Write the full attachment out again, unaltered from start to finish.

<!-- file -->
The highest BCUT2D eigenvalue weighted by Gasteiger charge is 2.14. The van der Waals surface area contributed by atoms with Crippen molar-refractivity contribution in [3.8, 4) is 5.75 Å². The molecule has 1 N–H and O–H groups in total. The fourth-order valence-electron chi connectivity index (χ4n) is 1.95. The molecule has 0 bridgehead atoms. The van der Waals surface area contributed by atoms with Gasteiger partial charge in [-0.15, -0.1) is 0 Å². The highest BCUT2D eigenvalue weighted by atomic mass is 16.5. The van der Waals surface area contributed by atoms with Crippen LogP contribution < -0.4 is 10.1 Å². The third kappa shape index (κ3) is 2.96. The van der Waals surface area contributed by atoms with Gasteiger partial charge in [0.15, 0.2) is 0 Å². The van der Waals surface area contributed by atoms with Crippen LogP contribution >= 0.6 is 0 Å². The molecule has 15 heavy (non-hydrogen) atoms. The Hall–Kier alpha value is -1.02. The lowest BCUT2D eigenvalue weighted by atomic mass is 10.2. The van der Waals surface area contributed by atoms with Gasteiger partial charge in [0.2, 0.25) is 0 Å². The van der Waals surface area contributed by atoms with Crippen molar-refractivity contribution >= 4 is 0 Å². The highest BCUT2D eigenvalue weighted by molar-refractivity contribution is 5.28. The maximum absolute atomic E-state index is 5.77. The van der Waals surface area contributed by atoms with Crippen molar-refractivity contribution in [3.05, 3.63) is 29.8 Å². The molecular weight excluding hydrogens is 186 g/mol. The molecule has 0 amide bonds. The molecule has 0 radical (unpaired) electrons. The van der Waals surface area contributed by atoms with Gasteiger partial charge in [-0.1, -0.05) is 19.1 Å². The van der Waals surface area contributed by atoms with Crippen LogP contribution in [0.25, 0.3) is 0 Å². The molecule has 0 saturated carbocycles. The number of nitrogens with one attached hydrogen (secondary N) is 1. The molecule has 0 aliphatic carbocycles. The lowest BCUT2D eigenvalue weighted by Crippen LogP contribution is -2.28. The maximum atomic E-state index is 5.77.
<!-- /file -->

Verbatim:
The highest BCUT2D eigenvalue weighted by Gasteiger charge is 2.14. The van der Waals surface area contributed by atoms with Crippen molar-refractivity contribution in [3.8, 4) is 5.75 Å². The molecule has 1 N–H and O–H groups in total. The fourth-order valence-electron chi connectivity index (χ4n) is 1.95. The molecule has 0 bridgehead atoms. The van der Waals surface area contributed by atoms with Gasteiger partial charge in [-0.15, -0.1) is 0 Å². The highest BCUT2D eigenvalue weighted by atomic mass is 16.5. The van der Waals surface area contributed by atoms with Crippen LogP contribution < -0.4 is 10.1 Å². The third kappa shape index (κ3) is 2.96. The van der Waals surface area contributed by atoms with Gasteiger partial charge in [0.15, 0.2) is 0 Å². The van der Waals surface area contributed by atoms with Crippen LogP contribution >= 0.6 is 0 Å². The molecule has 15 heavy (non-hydrogen) atoms. The Hall–Kier alpha value is -1.02. The lowest BCUT2D eigenvalue weighted by atomic mass is 10.2. The van der Waals surface area contributed by atoms with Gasteiger partial charge in [0.2, 0.25) is 0 Å². The van der Waals surface area contributed by atoms with Crippen molar-refractivity contribution >= 4 is 0 Å². The highest BCUT2D eigenvalue weighted by molar-refractivity contribution is 5.28. The maximum absolute atomic E-state index is 5.77. The van der Waals surface area contributed by atoms with Crippen molar-refractivity contribution in [3.05, 3.63) is 29.8 Å². The molecular weight excluding hydrogens is 186 g/mol. The molecule has 0 amide bonds. The molecule has 0 radical (unpaired) electrons. The van der Waals surface area contributed by atoms with Gasteiger partial charge in [-0.1, -0.05) is 19.1 Å². The van der Waals surface area contributed by atoms with Crippen LogP contribution in [0.25, 0.3) is 0 Å². The molecule has 0 saturated carbocycles. The number of nitrogens with one attached hydrogen (secondary N) is 1. The molecule has 0 aliphatic carbocycles. The lowest BCUT2D eigenvalue weighted by Crippen LogP contribution is -2.28. The maximum atomic E-state index is 5.77.